As Westheimer and Kahne detail in their article, the three types of citizenship are personally responsible, participatory, and justice oriented. I had not known of those terms or their distinct definitions and differences until reading the article and watching the associated video, but upon understanding them, I can decisively conclude that my schooling was oriented around personally responsible citizenship. As I spent grades 6 to 12 going to school in Palestine, my school leaned heavily towards community involvement surrounding helping the Palestinian cause. It’s a very complicated political and social issue, but having gone to school in Palestine, I was part of school programs geared towards helping Palestinians. We helped farmers pick olives, donated food and clothes on numerous occasions such as the 2014 Israel-Gaza conflict, and had classes specifically dedicated to understanding Palestinian history and the struggle for independence from Israel. The article mentions “[contributing] food to a food drive” as an action relating to being personally responsible citizenship oriented, and it was this that finalized my thought process on what my school geared itself around, as we participated in community events rather than planning them or coming up with alternative solutions.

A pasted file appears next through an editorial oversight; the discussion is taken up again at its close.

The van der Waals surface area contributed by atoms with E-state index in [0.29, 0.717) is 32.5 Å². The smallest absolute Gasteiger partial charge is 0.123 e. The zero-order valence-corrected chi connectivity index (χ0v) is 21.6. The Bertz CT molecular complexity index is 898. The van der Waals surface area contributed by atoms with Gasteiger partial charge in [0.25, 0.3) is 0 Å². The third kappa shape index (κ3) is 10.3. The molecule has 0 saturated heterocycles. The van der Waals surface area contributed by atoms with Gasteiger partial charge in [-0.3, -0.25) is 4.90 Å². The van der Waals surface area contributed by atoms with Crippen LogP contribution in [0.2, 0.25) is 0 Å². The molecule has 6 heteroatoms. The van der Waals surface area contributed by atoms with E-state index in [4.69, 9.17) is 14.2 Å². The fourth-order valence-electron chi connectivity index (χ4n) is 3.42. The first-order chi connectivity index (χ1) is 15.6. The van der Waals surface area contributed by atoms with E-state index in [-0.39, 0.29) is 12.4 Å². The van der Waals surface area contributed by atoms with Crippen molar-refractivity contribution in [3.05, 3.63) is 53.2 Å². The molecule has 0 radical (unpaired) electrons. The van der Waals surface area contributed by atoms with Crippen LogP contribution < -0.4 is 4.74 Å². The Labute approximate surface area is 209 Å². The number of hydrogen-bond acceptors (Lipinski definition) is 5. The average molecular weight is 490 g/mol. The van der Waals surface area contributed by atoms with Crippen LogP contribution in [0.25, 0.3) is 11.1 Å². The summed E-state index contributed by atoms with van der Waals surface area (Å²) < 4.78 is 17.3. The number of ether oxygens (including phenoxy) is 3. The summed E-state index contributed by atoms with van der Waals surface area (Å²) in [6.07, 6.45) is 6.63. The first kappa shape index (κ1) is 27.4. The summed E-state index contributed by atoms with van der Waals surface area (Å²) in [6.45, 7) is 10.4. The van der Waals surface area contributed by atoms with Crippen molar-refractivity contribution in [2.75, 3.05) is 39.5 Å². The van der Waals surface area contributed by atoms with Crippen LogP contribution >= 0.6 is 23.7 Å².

The approaches taken to citizenship in education vary depending largely on the goals of the school and its authorities. Depending on the overall goals of the school and what it desires from its students, it will most likely gear towards one of the three aforementioned citizenship models. Being personally responsible, for example, helps gear students towards contributing to the workforce in a traditional manner, whereas being participatory involves a more independent approach on the students’ end and leads to them being more independent overall in their thought processes and work ethics. Justice oriented citizenship is a great fit for schools with unique models of education that do not adhere entirely to traditional methods, as it inspires even more independent thought in students and leads to future leaders and officials. The different models of citizenship all have their own merits in the end, and the school and responsible authorities such as teachers, trustees, and government officials make choices based on their needs and desires for the next generation.